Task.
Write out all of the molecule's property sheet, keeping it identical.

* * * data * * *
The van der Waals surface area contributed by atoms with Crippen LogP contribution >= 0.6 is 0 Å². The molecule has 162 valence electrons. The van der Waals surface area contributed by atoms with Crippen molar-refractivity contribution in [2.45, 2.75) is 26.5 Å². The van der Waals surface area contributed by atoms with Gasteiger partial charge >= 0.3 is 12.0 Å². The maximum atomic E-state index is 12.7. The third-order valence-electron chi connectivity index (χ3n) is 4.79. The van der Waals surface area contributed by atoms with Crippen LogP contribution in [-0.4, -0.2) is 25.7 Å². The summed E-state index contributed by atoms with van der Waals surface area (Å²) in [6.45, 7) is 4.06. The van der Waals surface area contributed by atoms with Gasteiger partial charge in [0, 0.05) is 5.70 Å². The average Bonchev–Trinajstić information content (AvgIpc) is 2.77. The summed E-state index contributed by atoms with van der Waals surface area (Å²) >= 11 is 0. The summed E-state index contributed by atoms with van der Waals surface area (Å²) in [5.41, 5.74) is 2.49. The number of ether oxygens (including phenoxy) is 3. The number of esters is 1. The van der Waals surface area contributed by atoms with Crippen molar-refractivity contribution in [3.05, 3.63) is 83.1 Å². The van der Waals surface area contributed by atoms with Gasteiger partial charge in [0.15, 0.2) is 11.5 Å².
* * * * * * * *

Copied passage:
The van der Waals surface area contributed by atoms with Crippen LogP contribution >= 0.6 is 0 Å². The molecule has 162 valence electrons. The van der Waals surface area contributed by atoms with Crippen molar-refractivity contribution in [2.45, 2.75) is 26.5 Å². The van der Waals surface area contributed by atoms with Gasteiger partial charge >= 0.3 is 12.0 Å². The maximum atomic E-state index is 12.7. The third-order valence-electron chi connectivity index (χ3n) is 4.79. The van der Waals surface area contributed by atoms with Crippen LogP contribution in [-0.4, -0.2) is 25.7 Å². The summed E-state index contributed by atoms with van der Waals surface area (Å²) in [6.45, 7) is 4.06. The van der Waals surface area contributed by atoms with Gasteiger partial charge in [0, 0.05) is 5.70 Å². The average Bonchev–Trinajstić information content (AvgIpc) is 2.77. The summed E-state index contributed by atoms with van der Waals surface area (Å²) >= 11 is 0. The summed E-state index contributed by atoms with van der Waals surface area (Å²) in [5.41, 5.74) is 2.49. The number of ether oxygens (including phenoxy) is 3. The number of esters is 1. The van der Waals surface area contributed by atoms with Crippen molar-refractivity contribution in [3.05, 3.63) is 83.1 Å². The van der Waals surface area contributed by atoms with Gasteiger partial charge in [0.15, 0.2) is 11.5 Å².